10 thoughts on “ODE to the SKETCHBOOK

  1. Thanks so much for reminding me – in my case not as an artist but a writer – of the sacred journals I have tucked away back in Florida. Such companions are precious indeed to the creative individual. Oh how lovely “Angels Dancing in Treetops” is, did you ever paint it? Welcome back!

    • Yes, writers have every right to journals, I may have even thought so in my youth. I have managed (but it was a close shave) to remember the perfect opening sentence until getting home and penning it down. But the certainty of recording it on first flight across the brow, yes, even better.
      And I did paint Angels Dancing on Treetops, and used the sketch I posted for reference. I’ll post that now, too.
      Thanks John, for everything.

  2. Ah, me love … Glad to see you posting, again, and such a one as this – treasure trove of inspiration. When I got divorced, long ago, in a far-away landscape of thought, I got a large sketchbook and titled it The Discovery Journal. I cut out pictures, made collages, sketched, wrote, and went on a journal of self-discovery to redefine myself as single. I still pull it out sometimes to surprise myself! Maybe I will take it up again to find the retired me, lost of the busyness of looming deadlines. I love that each day holds a new and distinct promise. Glad you are up to sharing your wonderfully creative world with us, again. Much love, hugs, and joyful life, my friend!

    • Thank you, good pie, for your every word and making me teary to read it.
      I didn’t expect so much resonance with this, and it’s a marvelous discovery. I think we are all too easily embarassed by our own originality, and the truth is nothing in the world counts as much, and maybe it’s easier to put in a book between covers. It really is a resource for discovery, for re-discovery, for defining and witnessing and learning. Love to you in bunches, and I’m glad to be back, too.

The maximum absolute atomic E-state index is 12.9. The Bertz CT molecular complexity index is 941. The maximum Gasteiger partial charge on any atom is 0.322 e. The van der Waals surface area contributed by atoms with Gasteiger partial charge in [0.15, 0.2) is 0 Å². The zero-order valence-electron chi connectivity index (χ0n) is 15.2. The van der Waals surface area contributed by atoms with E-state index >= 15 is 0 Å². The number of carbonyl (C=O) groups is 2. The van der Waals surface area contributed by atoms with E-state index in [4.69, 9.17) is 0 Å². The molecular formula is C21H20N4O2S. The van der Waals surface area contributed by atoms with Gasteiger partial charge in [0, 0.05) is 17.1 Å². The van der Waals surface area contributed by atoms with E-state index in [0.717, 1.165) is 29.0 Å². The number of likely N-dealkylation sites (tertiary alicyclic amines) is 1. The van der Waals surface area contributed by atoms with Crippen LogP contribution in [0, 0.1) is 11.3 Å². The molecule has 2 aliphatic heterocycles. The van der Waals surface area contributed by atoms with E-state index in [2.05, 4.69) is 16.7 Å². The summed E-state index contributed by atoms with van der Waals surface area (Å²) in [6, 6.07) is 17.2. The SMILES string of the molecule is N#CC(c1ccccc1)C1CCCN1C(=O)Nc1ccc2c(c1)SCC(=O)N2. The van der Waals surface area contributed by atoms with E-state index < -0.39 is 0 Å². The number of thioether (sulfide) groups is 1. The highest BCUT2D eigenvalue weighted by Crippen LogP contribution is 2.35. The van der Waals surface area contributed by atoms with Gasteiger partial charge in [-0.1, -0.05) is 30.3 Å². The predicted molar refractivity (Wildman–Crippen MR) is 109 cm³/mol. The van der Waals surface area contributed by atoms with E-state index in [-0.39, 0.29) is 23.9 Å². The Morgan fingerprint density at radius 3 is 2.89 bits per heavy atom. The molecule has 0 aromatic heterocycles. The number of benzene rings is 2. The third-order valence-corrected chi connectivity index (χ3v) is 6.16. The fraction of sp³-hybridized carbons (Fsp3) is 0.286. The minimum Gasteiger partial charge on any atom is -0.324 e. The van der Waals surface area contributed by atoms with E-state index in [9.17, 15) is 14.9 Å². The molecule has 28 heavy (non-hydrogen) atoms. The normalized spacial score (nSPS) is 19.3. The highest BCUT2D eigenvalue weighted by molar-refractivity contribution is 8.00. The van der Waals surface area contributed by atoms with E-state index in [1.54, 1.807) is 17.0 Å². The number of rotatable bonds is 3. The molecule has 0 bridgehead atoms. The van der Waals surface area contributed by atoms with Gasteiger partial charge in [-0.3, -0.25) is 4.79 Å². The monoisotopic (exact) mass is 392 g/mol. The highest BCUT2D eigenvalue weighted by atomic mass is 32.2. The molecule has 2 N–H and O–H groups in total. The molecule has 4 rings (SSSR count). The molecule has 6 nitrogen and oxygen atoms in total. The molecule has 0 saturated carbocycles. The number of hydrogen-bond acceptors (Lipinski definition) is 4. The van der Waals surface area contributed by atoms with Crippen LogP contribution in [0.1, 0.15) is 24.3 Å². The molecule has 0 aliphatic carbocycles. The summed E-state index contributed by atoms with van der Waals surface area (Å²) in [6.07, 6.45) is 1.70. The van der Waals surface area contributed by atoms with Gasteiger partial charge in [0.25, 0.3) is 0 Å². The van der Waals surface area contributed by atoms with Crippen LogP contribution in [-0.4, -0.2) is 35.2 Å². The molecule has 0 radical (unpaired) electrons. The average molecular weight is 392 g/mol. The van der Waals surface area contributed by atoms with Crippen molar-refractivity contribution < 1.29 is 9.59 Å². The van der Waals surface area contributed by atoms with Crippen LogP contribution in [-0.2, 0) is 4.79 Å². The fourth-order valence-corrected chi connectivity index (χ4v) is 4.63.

3. Oh my! Because of you, I do have that sketchbook from a few years back. This year I also, walked up & down the aisles to find a new perfect one. I brought it home & tucked it away. Because of your descriptions, I have pulled it out to use & make daily memories.
    Me thinks pumpkins, dressed goblins & the autumn garden would be perfect subjects.

    • How lovely, Bette, I’m so pleased! This is wonderful to see such a great response and people either going out to get or being re-united with sketchbooks! Hoorah! And yes, a good holiday with much to offer. You have a wonderful touch with pen and ink, and should not stop the doing and learning.

  4. Wonderful post! thank you for reminding me. Once I am out of the gypsy mess of moving I’ll resume the drawing – and will carry a sketchbook thinking of you. Will you or have already published one of yours? Ciao. Vera

    • Thank you, Vera. Yes, sit a minute and draw, excellent meditation. I’m starting a new collection of short stories, and it will be called Sketchbook and Starlight. Mostly about adventures in wild places. So good to hear from you. Stay well.

  5. YOU are such a poet. Sketchbooks! I never thought much about them, but you have shined revelatory light on a concept so humble yet precious. A keeper of visions, of light bulb ideas and meaningful moments. I will have to get one today. Seems like there should be a solemn ceremony to consecrate it in to such a whole and holy purpose. Thanks for the inspirational writing. You are such a joy in my/our life. Does the name Barbara mean bright light?!! I think so. Love ya, Nola


    • Well if I inspired all that gorgeous prose out of you I am very proud indeed.
      And that’s a fabulous idea, a ceremony to go along with the gaining of a sketchbook in a life. And when you go to get one, walk through the various aisles and shelves and pick them all up and see how they feel in your hand to get the right one.
      Thank you, bright light in my life.

Your opinions are welcome

Fill in your details below or click an icon to log in:

WordPress.com Logo

You are commenting using your WordPress.com account. Log Out /  Change )

Google photo

You are commenting using your Google account. Log Out /  Change )

Twitter picture

You are commenting using your Twitter account. Log Out /  Change )

Facebook photo

You are commenting using your Facebook account. Log Out /  Change )

Connecting to %s